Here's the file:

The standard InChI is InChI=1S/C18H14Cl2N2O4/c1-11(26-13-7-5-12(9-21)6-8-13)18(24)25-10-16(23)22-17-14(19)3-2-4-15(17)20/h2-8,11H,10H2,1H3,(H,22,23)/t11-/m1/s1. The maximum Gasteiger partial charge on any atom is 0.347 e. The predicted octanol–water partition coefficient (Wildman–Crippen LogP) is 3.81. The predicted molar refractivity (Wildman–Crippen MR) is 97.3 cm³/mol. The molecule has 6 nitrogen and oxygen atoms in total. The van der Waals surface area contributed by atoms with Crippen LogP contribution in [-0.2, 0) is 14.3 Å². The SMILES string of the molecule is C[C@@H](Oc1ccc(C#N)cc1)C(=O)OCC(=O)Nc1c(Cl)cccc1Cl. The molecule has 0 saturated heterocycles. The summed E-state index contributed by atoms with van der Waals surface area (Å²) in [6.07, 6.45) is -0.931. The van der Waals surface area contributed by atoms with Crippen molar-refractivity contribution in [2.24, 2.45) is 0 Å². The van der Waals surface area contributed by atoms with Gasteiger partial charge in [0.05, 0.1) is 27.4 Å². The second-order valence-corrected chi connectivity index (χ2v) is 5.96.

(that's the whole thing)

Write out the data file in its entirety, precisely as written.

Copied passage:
The standard InChI is InChI=1S/C18H14Cl2N2O4/c1-11(26-13-7-5-12(9-21)6-8-13)18(24)25-10-16(23)22-17-14(19)3-2-4-15(17)20/h2-8,11H,10H2,1H3,(H,22,23)/t11-/m1/s1. The maximum Gasteiger partial charge on any atom is 0.347 e. The predicted octanol–water partition coefficient (Wildman–Crippen LogP) is 3.81. The predicted molar refractivity (Wildman–Crippen MR) is 97.3 cm³/mol. The molecule has 6 nitrogen and oxygen atoms in total. The van der Waals surface area contributed by atoms with Crippen LogP contribution in [-0.2, 0) is 14.3 Å². The SMILES string of the molecule is C[C@@H](Oc1ccc(C#N)cc1)C(=O)OCC(=O)Nc1c(Cl)cccc1Cl. The molecule has 0 saturated heterocycles. The summed E-state index contributed by atoms with van der Waals surface area (Å²) in [6.07, 6.45) is -0.931. The van der Waals surface area contributed by atoms with Crippen molar-refractivity contribution in [2.24, 2.45) is 0 Å². The van der Waals surface area contributed by atoms with Gasteiger partial charge in [0.05, 0.1) is 27.4 Å². The second-order valence-corrected chi connectivity index (χ2v) is 5.96.